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Rainy day kicks off Mississippi Oyster Gardening Program

By: Melissa Schneider / Published: Jun 23,  2017

Volunteers in Mississippi started oyster gardening earlier this week. They received their oysters on Tuesday, amid rain from what would, within hours, be named Tropical Storm Cindy.

Justin McDonald, a relatively new addition to Mississippi-Alabama Sea Grant and the Alabama Cooperative Extension System, is managing the Mississippi Oyster Gardening Program in its first year. He drove across the Mississippi Coast delivering oyster spat to nine sites in Gautier, Ocean Springs, Pass Christian and Bay St. Louis.  

Here's a bag of spat-covered oyster shell. Look closely, and you can see small, round baby oysters on the shells.
Here's a bag of spat-covered oyster shell. Look closely, and you can see small, round baby oysters on the shells.

I caught up with him at a house on East Beach in Ocean Springs where Tonya Chancellor and her neighbors Sarah and Mari Adlakha were getting ready to become some of the first Mississippi oyster gardeners. Tonya asked her neighbors to participate so they could oyster garden as a group. She moved to Mississippi about a year ago from Missouri and said she was excited to learn more about oysters. Her neighbors, especially 10-year-old Mari, were ready to help.

Ocean Springs neighbors Tonya Chancellor, left, and Mari Adlakha carry oyster gardens from a house to a pier.
Ocean Springs neighbors Tonya Chancellor, left, and Mari Adlakha carry oyster gardens from a house to a pier.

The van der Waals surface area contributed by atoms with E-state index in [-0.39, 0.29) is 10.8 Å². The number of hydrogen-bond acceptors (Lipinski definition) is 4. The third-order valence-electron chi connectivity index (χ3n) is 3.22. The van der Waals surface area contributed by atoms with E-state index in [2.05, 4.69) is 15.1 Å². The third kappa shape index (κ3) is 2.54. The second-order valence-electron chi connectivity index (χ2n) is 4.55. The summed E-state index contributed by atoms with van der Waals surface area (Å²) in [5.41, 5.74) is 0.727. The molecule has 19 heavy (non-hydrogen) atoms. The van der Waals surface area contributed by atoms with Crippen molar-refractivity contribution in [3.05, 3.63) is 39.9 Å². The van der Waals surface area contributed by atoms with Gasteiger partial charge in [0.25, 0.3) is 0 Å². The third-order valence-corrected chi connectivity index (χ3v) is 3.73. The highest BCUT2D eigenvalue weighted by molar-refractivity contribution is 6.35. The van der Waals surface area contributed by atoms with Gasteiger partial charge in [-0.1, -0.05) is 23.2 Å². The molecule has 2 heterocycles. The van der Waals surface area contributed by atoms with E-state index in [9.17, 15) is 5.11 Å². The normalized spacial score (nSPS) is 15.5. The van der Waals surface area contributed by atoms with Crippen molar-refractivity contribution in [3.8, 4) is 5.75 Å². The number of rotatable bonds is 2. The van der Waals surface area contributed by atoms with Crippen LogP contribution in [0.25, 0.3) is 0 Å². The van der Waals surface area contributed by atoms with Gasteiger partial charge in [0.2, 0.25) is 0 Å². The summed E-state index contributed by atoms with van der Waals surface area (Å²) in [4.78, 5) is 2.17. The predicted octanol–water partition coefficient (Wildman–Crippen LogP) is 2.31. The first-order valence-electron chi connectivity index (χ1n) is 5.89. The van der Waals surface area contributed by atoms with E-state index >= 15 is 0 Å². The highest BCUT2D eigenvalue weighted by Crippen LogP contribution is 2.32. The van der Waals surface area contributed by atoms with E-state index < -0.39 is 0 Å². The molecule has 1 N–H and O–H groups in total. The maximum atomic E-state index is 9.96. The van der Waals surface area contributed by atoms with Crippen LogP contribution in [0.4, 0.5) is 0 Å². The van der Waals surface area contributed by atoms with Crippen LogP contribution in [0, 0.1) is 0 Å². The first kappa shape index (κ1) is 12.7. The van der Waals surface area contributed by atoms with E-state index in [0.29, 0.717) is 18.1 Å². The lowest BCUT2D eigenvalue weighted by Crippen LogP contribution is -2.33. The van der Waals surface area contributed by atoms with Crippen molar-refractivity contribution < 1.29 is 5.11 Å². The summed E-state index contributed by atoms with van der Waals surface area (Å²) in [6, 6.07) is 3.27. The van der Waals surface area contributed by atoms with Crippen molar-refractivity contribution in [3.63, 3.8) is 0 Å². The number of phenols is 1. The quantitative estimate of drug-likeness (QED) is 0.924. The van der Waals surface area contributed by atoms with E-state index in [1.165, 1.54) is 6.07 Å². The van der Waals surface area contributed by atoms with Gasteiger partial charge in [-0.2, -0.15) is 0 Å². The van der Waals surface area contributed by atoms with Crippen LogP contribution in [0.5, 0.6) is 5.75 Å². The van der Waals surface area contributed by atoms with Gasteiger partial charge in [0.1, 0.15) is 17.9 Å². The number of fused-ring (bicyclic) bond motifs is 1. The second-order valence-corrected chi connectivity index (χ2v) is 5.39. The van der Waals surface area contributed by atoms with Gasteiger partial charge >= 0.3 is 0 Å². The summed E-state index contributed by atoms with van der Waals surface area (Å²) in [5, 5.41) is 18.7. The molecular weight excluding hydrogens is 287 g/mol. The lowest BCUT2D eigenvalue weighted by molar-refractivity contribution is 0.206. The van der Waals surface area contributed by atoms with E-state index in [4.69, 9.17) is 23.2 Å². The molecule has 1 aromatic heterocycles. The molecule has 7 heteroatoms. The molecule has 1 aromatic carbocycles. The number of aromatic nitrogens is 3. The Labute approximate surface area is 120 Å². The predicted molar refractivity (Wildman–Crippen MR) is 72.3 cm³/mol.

Tonya said when she mentions that she’s going to be an oyster gardening volunteer to her friends, they all ask her when she’s having a picnic. But, you CANNOT eat these oysters. They are for restoration only.

Justin and volunteers will come back in November and collect the oysters when they are bigger. The Mississippi Department of Marine Resources, which is a partner in the program, will determine where they will go in the Mississippi Sound.

In the meantime, oyster gardeners across the Coast will take about 30 minutes each week to maintain the gardens and help the oysters grow. Gardeners will shake the wire gardens in the water (or hose them off) to help remove algae and mud that may be clinging to the gardens. They also will take the cages out of the water and remove small blue crabs, oyster drills and other critters that may hinder oyster survival and growth.  

Justin McDonald places oysters in oyster gardens.
Justin McDonald places oysters in oyster gardens.

Justin or a volunteer will be back throughout the summer to measure the oysters. Then, he’ll send the gardeners a monthly e-newsletter that includes charts of oyster growth. It fosters a friendly gardening competition.

If you don't have waterfront property, you can still participate by sponsoring a garden for $25. Gardens produce an average of 250 oysters.

The Mississippi Oyster Gardening Program is based on the Mobile Bay Oyster Gardening Program and is funded through a grant from the National Fish and Wildlife Foundation.

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